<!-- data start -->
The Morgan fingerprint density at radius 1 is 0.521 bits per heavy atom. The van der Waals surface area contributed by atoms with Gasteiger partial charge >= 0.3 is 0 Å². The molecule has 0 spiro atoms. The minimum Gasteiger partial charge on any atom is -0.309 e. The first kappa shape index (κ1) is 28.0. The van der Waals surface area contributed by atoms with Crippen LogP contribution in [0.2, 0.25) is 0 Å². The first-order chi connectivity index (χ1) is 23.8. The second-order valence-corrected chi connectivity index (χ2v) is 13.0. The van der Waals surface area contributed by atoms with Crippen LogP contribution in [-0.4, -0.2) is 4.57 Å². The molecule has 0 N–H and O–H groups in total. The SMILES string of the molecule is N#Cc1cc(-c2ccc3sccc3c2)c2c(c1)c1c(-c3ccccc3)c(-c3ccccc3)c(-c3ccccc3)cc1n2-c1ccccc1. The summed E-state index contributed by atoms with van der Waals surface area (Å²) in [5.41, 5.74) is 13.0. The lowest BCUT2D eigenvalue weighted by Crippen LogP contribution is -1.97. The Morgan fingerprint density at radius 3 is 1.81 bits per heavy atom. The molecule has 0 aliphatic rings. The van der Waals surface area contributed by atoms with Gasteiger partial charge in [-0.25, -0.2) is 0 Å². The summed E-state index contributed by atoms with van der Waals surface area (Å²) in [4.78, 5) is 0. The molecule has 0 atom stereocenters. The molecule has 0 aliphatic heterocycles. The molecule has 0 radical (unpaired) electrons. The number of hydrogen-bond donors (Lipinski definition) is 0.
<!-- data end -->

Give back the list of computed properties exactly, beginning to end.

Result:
The Morgan fingerprint density at radius 1 is 0.521 bits per heavy atom. The van der Waals surface area contributed by atoms with Gasteiger partial charge >= 0.3 is 0 Å². The molecule has 0 spiro atoms. The minimum Gasteiger partial charge on any atom is -0.309 e. The first kappa shape index (κ1) is 28.0. The van der Waals surface area contributed by atoms with Crippen LogP contribution in [0.2, 0.25) is 0 Å². The first-order chi connectivity index (χ1) is 23.8. The second-order valence-corrected chi connectivity index (χ2v) is 13.0. The van der Waals surface area contributed by atoms with Crippen LogP contribution in [-0.4, -0.2) is 4.57 Å². The molecule has 0 N–H and O–H groups in total. The SMILES string of the molecule is N#Cc1cc(-c2ccc3sccc3c2)c2c(c1)c1c(-c3ccccc3)c(-c3ccccc3)c(-c3ccccc3)cc1n2-c1ccccc1. The summed E-state index contributed by atoms with van der Waals surface area (Å²) in [5.41, 5.74) is 13.0. The lowest BCUT2D eigenvalue weighted by Crippen LogP contribution is -1.97. The Morgan fingerprint density at radius 3 is 1.81 bits per heavy atom. The molecule has 0 aliphatic rings. The van der Waals surface area contributed by atoms with Gasteiger partial charge in [-0.25, -0.2) is 0 Å². The summed E-state index contributed by atoms with van der Waals surface area (Å²) in [4.78, 5) is 0. The molecule has 0 atom stereocenters. The molecule has 0 aliphatic heterocycles. The molecule has 0 radical (unpaired) electrons. The number of hydrogen-bond donors (Lipinski definition) is 0.